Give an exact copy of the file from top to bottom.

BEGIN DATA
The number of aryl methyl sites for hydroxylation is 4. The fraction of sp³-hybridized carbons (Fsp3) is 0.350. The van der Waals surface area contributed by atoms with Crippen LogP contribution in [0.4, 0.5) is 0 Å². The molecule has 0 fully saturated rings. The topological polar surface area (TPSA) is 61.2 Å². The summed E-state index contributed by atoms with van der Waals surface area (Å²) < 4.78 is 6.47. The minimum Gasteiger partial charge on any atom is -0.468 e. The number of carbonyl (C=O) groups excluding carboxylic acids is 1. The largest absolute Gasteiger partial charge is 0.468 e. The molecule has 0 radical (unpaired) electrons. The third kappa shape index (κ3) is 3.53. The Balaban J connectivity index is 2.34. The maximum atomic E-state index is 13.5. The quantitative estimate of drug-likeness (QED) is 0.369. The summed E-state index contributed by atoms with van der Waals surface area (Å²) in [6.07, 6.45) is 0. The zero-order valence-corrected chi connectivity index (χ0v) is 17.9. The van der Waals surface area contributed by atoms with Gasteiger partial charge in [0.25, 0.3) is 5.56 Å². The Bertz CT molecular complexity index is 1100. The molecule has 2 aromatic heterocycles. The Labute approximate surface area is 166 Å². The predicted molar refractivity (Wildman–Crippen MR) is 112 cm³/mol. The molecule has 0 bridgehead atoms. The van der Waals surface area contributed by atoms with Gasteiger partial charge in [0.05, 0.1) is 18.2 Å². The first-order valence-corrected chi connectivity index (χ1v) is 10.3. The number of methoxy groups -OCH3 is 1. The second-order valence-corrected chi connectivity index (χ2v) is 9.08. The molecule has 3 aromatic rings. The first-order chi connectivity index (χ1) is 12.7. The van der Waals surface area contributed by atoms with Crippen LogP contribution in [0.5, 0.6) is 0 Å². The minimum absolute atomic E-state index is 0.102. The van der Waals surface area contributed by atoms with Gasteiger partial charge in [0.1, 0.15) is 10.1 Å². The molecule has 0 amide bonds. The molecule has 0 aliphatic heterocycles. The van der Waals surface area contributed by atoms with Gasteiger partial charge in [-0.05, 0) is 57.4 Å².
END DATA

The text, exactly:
The number of aryl methyl sites for hydroxylation is 4. The fraction of sp³-hybridized carbons (Fsp3) is 0.350. The van der Waals surface area contributed by atoms with Crippen LogP contribution in [0.4, 0.5) is 0 Å². The molecule has 0 fully saturated rings. The topological polar surface area (TPSA) is 61.2 Å². The summed E-state index contributed by atoms with van der Waals surface area (Å²) < 4.78 is 6.47. The minimum Gasteiger partial charge on any atom is -0.468 e. The number of carbonyl (C=O) groups excluding carboxylic acids is 1. The largest absolute Gasteiger partial charge is 0.468 e. The molecule has 0 radical (unpaired) electrons. The third kappa shape index (κ3) is 3.53. The Balaban J connectivity index is 2.34. The maximum atomic E-state index is 13.5. The quantitative estimate of drug-likeness (QED) is 0.369. The summed E-state index contributed by atoms with van der Waals surface area (Å²) in [6.07, 6.45) is 0. The zero-order valence-corrected chi connectivity index (χ0v) is 17.9. The van der Waals surface area contributed by atoms with Gasteiger partial charge in [0.25, 0.3) is 5.56 Å². The Bertz CT molecular complexity index is 1100. The molecule has 2 aromatic heterocycles. The Labute approximate surface area is 166 Å². The predicted molar refractivity (Wildman–Crippen MR) is 112 cm³/mol. The molecule has 0 bridgehead atoms. The van der Waals surface area contributed by atoms with Gasteiger partial charge in [0.05, 0.1) is 18.2 Å². The first-order valence-corrected chi connectivity index (χ1v) is 10.3. The number of methoxy groups -OCH3 is 1. The second-order valence-corrected chi connectivity index (χ2v) is 9.08. The molecule has 3 aromatic rings. The first-order chi connectivity index (χ1) is 12.7. The van der Waals surface area contributed by atoms with Crippen LogP contribution in [0.5, 0.6) is 0 Å². The minimum absolute atomic E-state index is 0.102. The van der Waals surface area contributed by atoms with Gasteiger partial charge in [0.1, 0.15) is 10.1 Å². The molecule has 0 amide bonds. The molecule has 0 aliphatic heterocycles. The van der Waals surface area contributed by atoms with Gasteiger partial charge in [-0.05, 0) is 57.4 Å².